Posted 8 years ago
The U.S. 1840 Cavalry Saber, nicknamed the “old wrist breaker”, was copied from a French Hussar’s Sword. It was superseded by the model 1860 saber, but was still prominent at the start of the American Civil War. Thousands of these swords were imported during the war, as these may have been. Unfortunately, since these swords were shipped all over the world, I’m only saying these are 1840 “style” cavalry sabers. Both sword blades have two fullers, the usual wide fuller in the middle, but also a thin one at the top. Both are 1 ¼ inch wide and between 35 ½ and 35 5/8” long.
The one with the leather bound grip is totally unmarked, as were many import swords during the Civil War. The brass has gotten a coat of lacquer and the areas that appear milky in the photo are where the lacquer has worn away. A few swords in my collection have been dressed up with lacquer. I presume it was for an honor guard, veteran’s parades, or maybe just to look nice over a mantel. The leather bound grip has more wear than the photo implies, and seems original. I still have the price tag from the seller, who wrote “…No markings/Confederate import?/From Virginia.” Uh huh.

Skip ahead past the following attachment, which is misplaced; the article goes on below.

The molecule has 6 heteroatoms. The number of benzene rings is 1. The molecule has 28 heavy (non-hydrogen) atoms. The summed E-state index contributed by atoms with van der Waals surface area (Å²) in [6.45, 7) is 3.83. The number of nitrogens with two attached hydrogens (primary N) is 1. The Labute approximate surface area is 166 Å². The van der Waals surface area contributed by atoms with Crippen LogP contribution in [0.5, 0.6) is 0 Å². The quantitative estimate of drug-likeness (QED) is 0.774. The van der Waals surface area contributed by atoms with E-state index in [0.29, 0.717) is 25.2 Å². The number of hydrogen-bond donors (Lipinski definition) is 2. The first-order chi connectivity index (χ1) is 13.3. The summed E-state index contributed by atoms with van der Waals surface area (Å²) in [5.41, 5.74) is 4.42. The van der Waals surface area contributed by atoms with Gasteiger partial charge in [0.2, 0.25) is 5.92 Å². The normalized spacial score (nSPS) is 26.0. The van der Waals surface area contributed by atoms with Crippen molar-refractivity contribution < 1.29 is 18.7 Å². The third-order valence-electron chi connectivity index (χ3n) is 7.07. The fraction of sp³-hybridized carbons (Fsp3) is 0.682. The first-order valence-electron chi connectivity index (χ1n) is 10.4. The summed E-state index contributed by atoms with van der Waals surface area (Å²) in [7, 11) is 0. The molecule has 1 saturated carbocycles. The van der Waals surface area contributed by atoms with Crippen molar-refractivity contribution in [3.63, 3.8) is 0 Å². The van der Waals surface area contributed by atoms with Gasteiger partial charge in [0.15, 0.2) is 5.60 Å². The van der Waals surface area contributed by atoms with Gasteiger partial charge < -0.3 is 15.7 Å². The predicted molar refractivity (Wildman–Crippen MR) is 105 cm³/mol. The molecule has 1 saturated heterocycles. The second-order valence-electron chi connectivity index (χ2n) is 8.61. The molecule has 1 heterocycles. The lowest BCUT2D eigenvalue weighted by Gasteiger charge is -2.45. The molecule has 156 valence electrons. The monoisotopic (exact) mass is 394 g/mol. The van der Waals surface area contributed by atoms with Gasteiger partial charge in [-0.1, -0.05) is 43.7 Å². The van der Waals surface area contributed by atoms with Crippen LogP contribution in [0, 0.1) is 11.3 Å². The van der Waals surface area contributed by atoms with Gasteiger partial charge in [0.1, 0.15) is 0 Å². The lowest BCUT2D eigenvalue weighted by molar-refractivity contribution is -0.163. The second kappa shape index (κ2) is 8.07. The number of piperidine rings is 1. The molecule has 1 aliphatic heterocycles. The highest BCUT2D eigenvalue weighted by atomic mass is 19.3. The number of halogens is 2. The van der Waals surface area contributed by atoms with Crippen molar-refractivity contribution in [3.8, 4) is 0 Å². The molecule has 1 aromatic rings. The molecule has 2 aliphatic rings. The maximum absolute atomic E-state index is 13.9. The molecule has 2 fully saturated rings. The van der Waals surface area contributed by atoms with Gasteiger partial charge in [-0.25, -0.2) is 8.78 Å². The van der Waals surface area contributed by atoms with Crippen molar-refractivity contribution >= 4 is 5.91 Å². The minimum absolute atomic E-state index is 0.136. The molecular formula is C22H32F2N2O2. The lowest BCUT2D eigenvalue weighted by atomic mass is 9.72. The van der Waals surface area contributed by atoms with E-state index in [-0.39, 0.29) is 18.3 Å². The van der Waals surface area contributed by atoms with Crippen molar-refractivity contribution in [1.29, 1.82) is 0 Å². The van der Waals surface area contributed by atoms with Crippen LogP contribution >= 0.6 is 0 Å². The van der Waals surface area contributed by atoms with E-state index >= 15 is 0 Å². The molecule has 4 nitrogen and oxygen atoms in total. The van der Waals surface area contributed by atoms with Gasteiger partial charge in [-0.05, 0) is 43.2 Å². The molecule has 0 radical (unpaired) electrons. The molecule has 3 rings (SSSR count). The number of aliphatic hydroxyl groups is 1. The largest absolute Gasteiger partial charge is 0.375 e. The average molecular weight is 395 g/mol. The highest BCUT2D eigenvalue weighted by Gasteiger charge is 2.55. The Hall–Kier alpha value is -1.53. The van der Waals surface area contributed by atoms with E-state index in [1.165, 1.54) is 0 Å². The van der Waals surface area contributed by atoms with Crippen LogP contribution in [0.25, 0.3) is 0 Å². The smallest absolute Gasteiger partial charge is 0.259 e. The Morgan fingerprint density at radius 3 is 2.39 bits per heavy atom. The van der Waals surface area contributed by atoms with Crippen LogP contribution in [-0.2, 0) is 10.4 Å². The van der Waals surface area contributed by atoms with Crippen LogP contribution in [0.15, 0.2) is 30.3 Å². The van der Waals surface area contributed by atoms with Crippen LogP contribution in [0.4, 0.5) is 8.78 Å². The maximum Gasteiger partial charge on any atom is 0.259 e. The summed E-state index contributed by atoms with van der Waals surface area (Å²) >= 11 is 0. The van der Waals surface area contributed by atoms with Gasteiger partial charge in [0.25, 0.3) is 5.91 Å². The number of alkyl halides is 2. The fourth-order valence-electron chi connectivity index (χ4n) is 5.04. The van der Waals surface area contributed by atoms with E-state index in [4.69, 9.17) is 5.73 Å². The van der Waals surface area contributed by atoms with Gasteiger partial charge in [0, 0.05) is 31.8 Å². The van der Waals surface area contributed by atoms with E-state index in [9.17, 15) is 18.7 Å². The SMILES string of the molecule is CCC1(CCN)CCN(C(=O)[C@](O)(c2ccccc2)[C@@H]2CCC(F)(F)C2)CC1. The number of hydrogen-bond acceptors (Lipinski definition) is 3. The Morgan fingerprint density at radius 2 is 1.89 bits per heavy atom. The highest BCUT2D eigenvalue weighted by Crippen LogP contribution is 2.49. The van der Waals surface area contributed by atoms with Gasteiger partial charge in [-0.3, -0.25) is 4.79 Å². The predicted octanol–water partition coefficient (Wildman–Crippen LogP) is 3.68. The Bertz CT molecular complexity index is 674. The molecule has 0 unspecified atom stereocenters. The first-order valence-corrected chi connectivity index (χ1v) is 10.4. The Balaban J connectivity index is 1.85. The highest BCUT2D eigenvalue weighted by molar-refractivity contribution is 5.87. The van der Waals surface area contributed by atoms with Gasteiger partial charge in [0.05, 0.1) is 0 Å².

The one with the bare wood grip bears the maker’s mark of C&J (Clemen & Jung) at the base of the blade. C&J of Solingen was a company that sold swords to Union dealers during the war. There are no other markings. The guard is a bit different, with a pronounced ridge around the edge, pointier shape and a prominent pommel capstan. When I bought it someone had amateurishly glued some leather to wood to make it look better. It didn’t. I removed it but the glue still shows. Originally, a piece of string would have been wrapped around the wood with a space between each wrap. The leather would have gone over the wood and string, then a brass wire would have been wrapped over the leather between the underlying wraps of string to give the grip its hills and valleys. This sword came with a two ring iron scabbard missing the throat.